In 2003, Essilor together with local partner Sankara Nethralaya, launched the Mobile Refraction Van initiative that provides affordable eye care in rural India. In a matter of hours, a patient would have undergone a full eye examination and been provided with a brand new pair of spectacles starting at merely $1.

Another initiative is the Eye Mitra, which is a training program aimed to train unemployed rural youth to become opticians and set up local micro enterprises which provide door to door eye care services and sell locally manufactured spectacles embedded with Essilor technology.

Doing business in Emerging Markets

One of the main challenges of doing business in Emerging Markets is to deal with local governments and regulators. Volatile governments can with no warning nationalize your business and/or freeze your assets in the country. Seeking a strong relationship with the local authorities is therefore an essential strategy for foreign investors.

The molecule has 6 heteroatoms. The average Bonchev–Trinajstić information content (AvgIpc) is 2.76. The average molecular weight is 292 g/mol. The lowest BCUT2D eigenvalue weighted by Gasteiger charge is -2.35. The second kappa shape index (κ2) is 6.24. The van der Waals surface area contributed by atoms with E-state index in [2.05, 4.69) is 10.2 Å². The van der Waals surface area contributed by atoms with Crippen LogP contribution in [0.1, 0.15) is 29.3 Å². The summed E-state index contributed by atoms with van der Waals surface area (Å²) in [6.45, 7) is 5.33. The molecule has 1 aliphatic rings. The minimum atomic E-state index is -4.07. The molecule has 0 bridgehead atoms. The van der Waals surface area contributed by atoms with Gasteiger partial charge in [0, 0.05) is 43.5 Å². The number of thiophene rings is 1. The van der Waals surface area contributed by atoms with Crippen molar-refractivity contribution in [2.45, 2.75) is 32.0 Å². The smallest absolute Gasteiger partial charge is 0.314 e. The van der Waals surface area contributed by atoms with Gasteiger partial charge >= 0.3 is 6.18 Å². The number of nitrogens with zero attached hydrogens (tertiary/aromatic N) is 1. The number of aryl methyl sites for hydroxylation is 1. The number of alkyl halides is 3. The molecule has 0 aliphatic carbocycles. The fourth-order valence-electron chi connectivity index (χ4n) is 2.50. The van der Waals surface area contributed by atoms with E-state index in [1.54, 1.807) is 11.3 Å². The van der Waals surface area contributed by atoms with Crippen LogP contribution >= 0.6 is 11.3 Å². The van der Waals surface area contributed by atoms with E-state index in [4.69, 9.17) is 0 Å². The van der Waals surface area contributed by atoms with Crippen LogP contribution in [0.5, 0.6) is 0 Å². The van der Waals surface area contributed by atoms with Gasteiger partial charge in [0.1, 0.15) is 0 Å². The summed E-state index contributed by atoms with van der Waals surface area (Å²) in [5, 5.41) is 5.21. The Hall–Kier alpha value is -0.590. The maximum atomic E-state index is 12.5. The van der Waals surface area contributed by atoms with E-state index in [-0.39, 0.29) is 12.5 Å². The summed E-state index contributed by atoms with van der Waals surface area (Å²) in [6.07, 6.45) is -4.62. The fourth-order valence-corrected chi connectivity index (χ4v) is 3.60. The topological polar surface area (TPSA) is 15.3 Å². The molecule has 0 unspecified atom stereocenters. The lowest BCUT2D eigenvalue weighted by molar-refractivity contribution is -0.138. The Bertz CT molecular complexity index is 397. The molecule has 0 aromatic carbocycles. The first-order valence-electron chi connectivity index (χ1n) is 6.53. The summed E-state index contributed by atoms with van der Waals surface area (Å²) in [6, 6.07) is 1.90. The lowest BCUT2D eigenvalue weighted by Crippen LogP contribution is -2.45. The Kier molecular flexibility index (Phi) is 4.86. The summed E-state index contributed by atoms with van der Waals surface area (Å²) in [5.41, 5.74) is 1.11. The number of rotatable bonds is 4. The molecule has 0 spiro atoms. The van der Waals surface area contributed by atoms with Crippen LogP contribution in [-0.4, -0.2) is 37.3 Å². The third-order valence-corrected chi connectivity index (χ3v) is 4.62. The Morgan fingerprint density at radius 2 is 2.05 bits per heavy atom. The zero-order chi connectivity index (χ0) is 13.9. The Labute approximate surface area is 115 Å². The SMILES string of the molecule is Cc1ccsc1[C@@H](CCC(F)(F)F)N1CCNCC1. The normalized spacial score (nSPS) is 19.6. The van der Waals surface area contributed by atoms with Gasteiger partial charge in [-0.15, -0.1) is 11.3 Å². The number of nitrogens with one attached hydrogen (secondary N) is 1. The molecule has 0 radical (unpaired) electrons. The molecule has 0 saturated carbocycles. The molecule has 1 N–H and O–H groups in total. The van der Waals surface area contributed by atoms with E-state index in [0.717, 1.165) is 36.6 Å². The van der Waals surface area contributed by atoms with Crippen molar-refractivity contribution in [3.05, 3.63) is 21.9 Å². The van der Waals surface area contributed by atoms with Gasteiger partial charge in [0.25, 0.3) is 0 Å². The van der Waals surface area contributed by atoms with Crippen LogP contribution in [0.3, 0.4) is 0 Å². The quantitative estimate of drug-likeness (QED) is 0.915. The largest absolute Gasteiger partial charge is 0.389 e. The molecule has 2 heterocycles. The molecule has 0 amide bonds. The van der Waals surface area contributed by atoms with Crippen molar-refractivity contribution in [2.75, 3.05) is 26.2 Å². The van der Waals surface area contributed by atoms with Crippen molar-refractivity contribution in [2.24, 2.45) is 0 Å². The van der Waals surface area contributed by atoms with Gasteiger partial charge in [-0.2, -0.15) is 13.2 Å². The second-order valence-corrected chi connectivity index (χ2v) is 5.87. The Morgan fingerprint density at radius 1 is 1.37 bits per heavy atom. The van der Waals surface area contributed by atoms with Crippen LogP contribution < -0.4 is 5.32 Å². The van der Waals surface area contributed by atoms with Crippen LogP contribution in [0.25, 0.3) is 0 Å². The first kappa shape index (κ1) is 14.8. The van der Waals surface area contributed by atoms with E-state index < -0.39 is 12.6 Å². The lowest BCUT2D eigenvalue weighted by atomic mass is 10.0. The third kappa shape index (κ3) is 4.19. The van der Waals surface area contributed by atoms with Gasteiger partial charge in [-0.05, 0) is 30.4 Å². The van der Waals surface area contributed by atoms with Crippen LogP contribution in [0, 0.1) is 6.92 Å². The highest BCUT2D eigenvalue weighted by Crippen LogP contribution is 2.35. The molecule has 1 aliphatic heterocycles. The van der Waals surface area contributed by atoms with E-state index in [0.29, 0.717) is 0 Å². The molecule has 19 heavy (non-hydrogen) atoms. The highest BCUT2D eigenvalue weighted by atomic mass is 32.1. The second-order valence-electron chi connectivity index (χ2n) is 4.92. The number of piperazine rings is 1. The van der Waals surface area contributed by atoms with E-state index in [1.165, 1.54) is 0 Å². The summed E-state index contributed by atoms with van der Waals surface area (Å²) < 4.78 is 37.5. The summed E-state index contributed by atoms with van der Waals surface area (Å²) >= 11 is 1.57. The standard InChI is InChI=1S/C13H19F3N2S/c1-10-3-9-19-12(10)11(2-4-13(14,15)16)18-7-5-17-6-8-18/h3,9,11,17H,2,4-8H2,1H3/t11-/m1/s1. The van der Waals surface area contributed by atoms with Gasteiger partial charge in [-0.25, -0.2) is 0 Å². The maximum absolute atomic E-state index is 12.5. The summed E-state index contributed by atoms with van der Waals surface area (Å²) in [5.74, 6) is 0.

Essilor’s Eye Mitra initiative is a local jobs creator and helps strengthen Essilors relationship with the local authorities.

Why pursue the bottom of the pyramid?

There are several strategic reasons for pursuing the bottom of the social economic pyramid:

  • Creating future customers
    By serving the bottom of the pyramid, Essilor is establishing a whole new market of customers. Before the Mobile Refraction Van initiative, rural citizens didn’t know that they needed vision correction. What Essilor has realized is that the poorest citizens are leapfrogging the pyramid and improving their economic situation rapidly to move up the social economic ladder. The belief is that these future powerful consumers will remember Essilor and show brand loyalty when purchasing their first $50 Spectacles.
  • Blue Ocean: A large under-served market